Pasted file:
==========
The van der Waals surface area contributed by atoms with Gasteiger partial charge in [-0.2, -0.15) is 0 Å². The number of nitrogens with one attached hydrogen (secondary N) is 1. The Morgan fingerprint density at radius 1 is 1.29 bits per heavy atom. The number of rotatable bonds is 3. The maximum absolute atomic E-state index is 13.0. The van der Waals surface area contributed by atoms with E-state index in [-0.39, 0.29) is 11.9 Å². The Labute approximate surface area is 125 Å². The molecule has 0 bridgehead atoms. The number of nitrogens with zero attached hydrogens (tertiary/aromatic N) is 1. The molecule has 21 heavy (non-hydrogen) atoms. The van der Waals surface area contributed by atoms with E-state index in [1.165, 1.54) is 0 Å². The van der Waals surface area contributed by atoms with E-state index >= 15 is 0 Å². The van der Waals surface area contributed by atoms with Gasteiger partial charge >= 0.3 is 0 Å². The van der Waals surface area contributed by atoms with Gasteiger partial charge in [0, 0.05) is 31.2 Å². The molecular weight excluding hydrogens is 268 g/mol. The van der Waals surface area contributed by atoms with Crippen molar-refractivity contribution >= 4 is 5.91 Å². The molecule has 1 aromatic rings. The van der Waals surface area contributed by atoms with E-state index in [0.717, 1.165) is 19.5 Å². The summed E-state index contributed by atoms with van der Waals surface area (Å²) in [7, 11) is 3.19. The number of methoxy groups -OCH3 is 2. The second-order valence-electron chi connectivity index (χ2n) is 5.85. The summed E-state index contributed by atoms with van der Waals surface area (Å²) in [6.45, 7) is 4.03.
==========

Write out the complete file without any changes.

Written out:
The van der Waals surface area contributed by atoms with Gasteiger partial charge in [-0.2, -0.15) is 0 Å². The number of nitrogens with one attached hydrogen (secondary N) is 1. The Morgan fingerprint density at radius 1 is 1.29 bits per heavy atom. The number of rotatable bonds is 3. The maximum absolute atomic E-state index is 13.0. The van der Waals surface area contributed by atoms with E-state index in [-0.39, 0.29) is 11.9 Å². The Labute approximate surface area is 125 Å². The molecule has 0 bridgehead atoms. The number of nitrogens with zero attached hydrogens (tertiary/aromatic N) is 1. The molecule has 21 heavy (non-hydrogen) atoms. The van der Waals surface area contributed by atoms with E-state index in [1.165, 1.54) is 0 Å². The van der Waals surface area contributed by atoms with E-state index >= 15 is 0 Å². The van der Waals surface area contributed by atoms with Gasteiger partial charge >= 0.3 is 0 Å². The van der Waals surface area contributed by atoms with Gasteiger partial charge in [0, 0.05) is 31.2 Å². The molecular weight excluding hydrogens is 268 g/mol. The van der Waals surface area contributed by atoms with Crippen molar-refractivity contribution >= 4 is 5.91 Å². The molecule has 1 aromatic rings. The van der Waals surface area contributed by atoms with E-state index in [0.717, 1.165) is 19.5 Å². The summed E-state index contributed by atoms with van der Waals surface area (Å²) in [7, 11) is 3.19. The number of methoxy groups -OCH3 is 2. The second-order valence-electron chi connectivity index (χ2n) is 5.85. The summed E-state index contributed by atoms with van der Waals surface area (Å²) in [6.45, 7) is 4.03.